When Nina (of Estimativa) invited us out to an evening ‘tea party’, I had no preconceived notions, as much of her description of the event and what we were to expect was probably lost in translation. I heard, ‘dress pretty, wear comfortable shoes, you’ll meet some of my friends’. To sum up what became an epic night, I’ll leave you with these three points:
* Simplicity, 1, Doing the Most, 0– Our curly Brazilian sisters have very limited access to products. Not only are they scarce on the ground, the cost and time to order on-line is quite prohibitive. Along with exorbitant shipping costs, they have to pay taxes to the tune of 30 to 70 percent (say it with me now…DAYUM!). We shared a lot of commonalities, but product junkyism, yeah, not one of them. Every beautiful head of hair you see below, every style, was achieved with water, fingers and little coconut oil and/or shea butter. How’s that for keeping it simple? Give’s a new meaning to ‘juices and berries.’ Perhaps all the twisting, braiding, banding, rolling and knotting is not always necessary. These girls are achieving disrespectfully huge, non TSA friendly fros (who gon’ check me boo!) with once a week washings and minimal manipulation. Their hair made my hair want a hat!
* We’re Not So Different You and I– So there was an obvious language barrier and everyone’s excitement to share and learn was a bit overwhelming for Nina, the only one in the bunch who spoke both Portuguese and English fluently. Much of everything from either side had to be filtered through her. At one point she grabbed the bridge of her nose in frustration, and speaking above the ladies asking her to relay questions to me, she smiled and said, ‘Woo! We get excited when hair is the subject, but this is ridiculous!’ Somehow we talked about everything from relationships, to music, to the way Black women are portrayed in the media and were surprised that, and not to be cliche, it’s the same old song. Solidarity.
* Meetup Deja vu- It was cool how the tea party turned in to what for me was a very familiar and comfortable situation.. a natural hair gathering… complete with product talk, styling technique and folks sharing and chatting it up… hair touching and what not. I loved the diversity of styles and textures and hearing about how they too go through the same stages of insecurity and worries when transitioning– ‘professionalism’ and ‘attractiveness’, etc. Y’all know.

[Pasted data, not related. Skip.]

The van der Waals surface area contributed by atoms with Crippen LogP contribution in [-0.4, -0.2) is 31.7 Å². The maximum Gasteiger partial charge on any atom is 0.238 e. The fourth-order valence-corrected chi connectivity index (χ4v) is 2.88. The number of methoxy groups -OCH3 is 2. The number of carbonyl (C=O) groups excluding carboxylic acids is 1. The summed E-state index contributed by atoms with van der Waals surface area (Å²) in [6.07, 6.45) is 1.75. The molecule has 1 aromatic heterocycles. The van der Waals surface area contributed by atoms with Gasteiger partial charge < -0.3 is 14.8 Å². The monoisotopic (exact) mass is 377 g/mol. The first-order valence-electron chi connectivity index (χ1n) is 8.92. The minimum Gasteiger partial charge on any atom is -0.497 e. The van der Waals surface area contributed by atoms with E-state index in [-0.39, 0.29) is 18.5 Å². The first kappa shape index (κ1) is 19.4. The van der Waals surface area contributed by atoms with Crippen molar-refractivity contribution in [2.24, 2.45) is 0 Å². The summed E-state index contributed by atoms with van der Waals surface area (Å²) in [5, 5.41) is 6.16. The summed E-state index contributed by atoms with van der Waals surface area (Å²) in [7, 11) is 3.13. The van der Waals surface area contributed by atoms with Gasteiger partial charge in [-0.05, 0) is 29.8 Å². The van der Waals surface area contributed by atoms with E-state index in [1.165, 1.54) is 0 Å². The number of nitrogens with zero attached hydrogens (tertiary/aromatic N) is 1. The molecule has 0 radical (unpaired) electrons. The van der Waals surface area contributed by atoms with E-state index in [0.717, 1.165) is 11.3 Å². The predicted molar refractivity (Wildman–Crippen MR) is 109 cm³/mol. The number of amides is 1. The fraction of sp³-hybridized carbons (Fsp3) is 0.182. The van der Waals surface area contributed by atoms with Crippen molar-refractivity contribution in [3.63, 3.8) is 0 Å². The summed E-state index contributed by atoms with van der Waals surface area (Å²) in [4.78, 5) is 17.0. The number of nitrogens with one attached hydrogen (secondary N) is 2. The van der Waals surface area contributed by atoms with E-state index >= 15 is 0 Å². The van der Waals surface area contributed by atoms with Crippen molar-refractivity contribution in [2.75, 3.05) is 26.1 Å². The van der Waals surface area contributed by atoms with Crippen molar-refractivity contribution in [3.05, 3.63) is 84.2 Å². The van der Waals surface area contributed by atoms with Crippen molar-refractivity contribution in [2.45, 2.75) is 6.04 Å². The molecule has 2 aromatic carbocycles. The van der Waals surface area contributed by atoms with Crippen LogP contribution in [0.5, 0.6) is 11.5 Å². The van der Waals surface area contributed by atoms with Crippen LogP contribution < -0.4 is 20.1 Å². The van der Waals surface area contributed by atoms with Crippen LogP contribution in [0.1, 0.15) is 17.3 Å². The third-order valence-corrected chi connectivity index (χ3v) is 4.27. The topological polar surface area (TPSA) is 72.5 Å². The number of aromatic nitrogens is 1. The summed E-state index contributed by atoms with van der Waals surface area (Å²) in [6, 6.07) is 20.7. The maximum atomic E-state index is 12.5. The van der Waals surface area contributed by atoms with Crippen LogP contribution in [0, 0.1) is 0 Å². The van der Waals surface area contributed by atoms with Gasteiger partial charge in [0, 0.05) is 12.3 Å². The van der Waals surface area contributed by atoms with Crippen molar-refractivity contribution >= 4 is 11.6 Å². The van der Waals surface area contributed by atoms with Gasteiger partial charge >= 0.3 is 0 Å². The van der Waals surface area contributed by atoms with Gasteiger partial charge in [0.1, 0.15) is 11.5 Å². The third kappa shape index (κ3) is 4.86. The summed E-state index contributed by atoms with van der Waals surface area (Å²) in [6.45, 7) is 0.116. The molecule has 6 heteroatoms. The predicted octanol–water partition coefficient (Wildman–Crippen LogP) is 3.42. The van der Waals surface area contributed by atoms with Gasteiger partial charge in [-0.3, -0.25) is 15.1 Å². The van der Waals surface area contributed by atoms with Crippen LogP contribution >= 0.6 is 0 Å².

The ladies wanted to stress that the room was not an accurate representation of the hair situation in Rio. Natural hair is the exception and although, like in America, it’s on the rise, the beauty standard remains bone straight or maybe even looser curls and lighter skin. They’re spearheading the campaign, the revolution in Brazil, which is majority Black (like the second largest Black population in the world), to not only accept but embrace their bodies, their hair, their skin… their natural beauty. I found it very interesting and inspiring how much these women do for their community with such limited resources. The programs they organize are bountiful, offering discussions and informing on self-esteem, health, natural hair, violence, and the history of Black women that have contributed to the construction of their society. They work with both children and adults.
Check out the view-
Some of the executive staff. Among them is an economist, hair stylists, two TV producers, a videographer and educators. All affluent, all beautiful, all curly!
To contribute to the cause and support Estimativa’s community efforts, we provided translated CurlyNikki articles and Mahisha of CURLS donated hundreds of amazing products (including their popular Curlicious Cleansing Cream, Coconut Sublime Conditioner, Quenched Curls Moisturizer and Curl Gel-les’c) for them to distribute to their partners along with Portuguese instructions for application. Estimativa is also gladly accepting donations via paypal. The funds will go to support their community programs and aid in purchasing personal care products, food and the like, for the women they work with in the community. They’d appreciate any support from you! Send charitable donations to – firstname.lastname@example.org.
Later that night, they kept the hospitality train rolling and took us to what can only be likened to a Beale or Bourbon street in downtown Rio. The party was all the way live… kicked it with bof’ feet. I very quickly learned why Nina suggested comfortable shoes, a warning I didn’t heed. These girls dance ALL night. They stay dancing and I think I kept up! Fun was had by all.
Today… sunglasses and advil. #MadReal